Upcoming book begins by unravelling a mystery: how might a house designed by the world's most famous architect become lost in the first place?
This week is #TeacherAppreciationWeek. It's also the seventh week of stay-at-home and that Angela - our matriarch and the amazing Art Teacher at Atwater School - has retooled her curriculum for remote learning. Today and tomorrow she's preparing 5,000 pre-covid pieces for distribution to families!
Since CoVid-19 has made it impossible to attend a First Church Sunday Morning Forum in body, let's get together in spirit and look at the work of one of our own.
As soon as we moved into the Frank Lloyd Wright-designed Elizabeth Murphy House, we began unearthing lost clues explaining Wright’s evolving ideas about the wants and needs of common folks (like us). We will share experiences through stories and photos at this Sunday Morning Forum.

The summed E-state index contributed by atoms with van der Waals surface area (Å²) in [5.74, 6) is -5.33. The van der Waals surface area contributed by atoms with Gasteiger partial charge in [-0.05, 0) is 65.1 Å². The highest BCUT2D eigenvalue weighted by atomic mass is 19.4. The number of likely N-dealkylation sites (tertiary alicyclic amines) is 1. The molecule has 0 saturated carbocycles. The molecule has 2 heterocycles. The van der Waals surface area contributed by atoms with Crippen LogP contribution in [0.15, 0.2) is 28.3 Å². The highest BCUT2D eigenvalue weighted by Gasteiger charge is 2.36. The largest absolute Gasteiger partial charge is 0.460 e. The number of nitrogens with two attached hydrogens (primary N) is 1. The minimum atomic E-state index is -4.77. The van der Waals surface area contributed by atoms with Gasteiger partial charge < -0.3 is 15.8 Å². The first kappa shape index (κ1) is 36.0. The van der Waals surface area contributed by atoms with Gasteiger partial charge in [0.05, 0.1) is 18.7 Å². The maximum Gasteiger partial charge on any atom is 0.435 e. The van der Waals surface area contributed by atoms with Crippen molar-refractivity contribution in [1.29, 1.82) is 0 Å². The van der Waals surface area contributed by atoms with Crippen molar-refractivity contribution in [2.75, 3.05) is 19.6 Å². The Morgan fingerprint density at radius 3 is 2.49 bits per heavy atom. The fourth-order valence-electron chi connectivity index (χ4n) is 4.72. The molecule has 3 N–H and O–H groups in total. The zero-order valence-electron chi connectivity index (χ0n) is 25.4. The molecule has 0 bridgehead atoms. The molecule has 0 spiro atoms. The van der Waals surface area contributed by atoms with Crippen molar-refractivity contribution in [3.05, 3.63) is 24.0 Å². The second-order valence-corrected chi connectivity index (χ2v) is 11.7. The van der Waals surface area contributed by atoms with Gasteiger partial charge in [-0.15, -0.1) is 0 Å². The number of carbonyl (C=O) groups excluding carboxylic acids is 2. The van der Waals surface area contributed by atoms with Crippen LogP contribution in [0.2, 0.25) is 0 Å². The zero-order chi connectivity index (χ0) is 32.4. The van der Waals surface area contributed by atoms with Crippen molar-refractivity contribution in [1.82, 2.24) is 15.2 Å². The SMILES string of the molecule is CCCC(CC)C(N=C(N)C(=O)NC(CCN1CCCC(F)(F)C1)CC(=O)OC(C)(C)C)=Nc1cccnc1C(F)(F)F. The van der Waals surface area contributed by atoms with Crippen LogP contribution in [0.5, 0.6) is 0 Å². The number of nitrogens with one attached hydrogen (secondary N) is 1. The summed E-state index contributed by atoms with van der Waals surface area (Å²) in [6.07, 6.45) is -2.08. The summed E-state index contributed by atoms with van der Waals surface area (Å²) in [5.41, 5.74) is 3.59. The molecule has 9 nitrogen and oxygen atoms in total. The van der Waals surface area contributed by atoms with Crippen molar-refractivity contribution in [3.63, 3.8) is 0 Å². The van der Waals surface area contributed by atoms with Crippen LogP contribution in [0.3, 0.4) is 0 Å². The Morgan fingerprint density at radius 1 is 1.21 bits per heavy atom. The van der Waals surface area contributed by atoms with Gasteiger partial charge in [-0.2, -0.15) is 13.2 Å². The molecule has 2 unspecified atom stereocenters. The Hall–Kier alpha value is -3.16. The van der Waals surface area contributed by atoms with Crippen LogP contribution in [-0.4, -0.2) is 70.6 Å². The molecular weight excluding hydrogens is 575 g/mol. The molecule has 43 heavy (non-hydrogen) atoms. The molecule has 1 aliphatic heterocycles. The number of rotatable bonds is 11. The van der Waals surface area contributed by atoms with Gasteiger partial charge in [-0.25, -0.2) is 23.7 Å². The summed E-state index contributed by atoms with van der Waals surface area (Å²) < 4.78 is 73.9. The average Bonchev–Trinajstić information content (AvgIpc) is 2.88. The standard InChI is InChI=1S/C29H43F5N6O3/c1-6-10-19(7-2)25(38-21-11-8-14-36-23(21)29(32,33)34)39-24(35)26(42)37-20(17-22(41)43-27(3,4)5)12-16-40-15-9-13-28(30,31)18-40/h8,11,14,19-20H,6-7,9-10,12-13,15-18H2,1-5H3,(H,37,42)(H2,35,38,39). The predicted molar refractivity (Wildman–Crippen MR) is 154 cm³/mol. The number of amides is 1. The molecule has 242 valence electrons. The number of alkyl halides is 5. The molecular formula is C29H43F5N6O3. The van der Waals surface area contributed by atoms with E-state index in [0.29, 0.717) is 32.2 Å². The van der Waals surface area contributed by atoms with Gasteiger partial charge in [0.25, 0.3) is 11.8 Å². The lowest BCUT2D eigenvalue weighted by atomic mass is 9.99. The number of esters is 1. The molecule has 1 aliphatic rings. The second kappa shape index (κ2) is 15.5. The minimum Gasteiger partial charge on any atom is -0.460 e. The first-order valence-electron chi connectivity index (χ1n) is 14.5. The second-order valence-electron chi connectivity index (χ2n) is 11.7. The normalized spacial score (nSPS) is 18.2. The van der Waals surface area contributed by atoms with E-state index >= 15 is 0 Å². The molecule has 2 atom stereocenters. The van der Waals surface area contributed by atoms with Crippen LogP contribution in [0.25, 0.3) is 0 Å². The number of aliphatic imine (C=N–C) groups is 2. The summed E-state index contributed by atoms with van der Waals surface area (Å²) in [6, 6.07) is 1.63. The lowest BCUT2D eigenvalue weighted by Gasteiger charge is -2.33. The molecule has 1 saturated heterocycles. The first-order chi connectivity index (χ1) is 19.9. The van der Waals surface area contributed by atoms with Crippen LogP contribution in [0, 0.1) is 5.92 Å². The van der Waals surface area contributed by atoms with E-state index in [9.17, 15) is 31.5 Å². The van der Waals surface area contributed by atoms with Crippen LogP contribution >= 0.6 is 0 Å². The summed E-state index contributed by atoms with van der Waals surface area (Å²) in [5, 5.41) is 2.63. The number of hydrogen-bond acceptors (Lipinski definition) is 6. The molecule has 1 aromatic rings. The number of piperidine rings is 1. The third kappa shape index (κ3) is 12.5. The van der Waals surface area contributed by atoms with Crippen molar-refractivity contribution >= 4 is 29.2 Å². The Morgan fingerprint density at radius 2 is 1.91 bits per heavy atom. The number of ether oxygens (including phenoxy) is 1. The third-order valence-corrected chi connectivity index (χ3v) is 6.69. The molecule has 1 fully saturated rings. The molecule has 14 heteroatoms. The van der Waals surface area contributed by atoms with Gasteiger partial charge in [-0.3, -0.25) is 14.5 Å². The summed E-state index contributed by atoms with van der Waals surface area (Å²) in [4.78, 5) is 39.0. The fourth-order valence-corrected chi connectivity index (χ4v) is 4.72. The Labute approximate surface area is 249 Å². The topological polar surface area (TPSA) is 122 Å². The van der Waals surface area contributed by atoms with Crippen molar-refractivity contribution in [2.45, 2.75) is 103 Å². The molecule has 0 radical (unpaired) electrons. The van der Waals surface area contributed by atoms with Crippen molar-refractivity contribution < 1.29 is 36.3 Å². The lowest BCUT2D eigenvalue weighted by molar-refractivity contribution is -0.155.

With every plan to repair something on this old house comes an urgency to study and document what is learned in the process.
Wright was thinking - forty years before anyone else - of lush walkable neighborhoods featuring long, low affordable homes with shadowy eaves, banks of windows, grassy yards and built-in gardens.
Neighbors, friends and the historically curious are invited to attend a presentation - chock full of photographs, tales of stewardship and mysterious backstories - about the historic Elizabeth Murphy House, the only Frank Lloyd Wright-designed home in Shorewood, Wisconsin.
Learn more about The Elizabeth Murphy House and its place in Frank Lloyd Wright's work and legacy, by attending a presentation on Friday, 6/14/2019 at 12:30pm at the Hefter Center at UWM.
The field trip is part of an architectural experience facilitated by their Art Teacher, who helps the kids to compare and contrast Wright's organic design philosophies with other design approaches.
It was a joy and a privilege to share secrets from the Elizabeth Murphy House at the Annual Conference of the Frank Lloyd Wright Building Conservancy.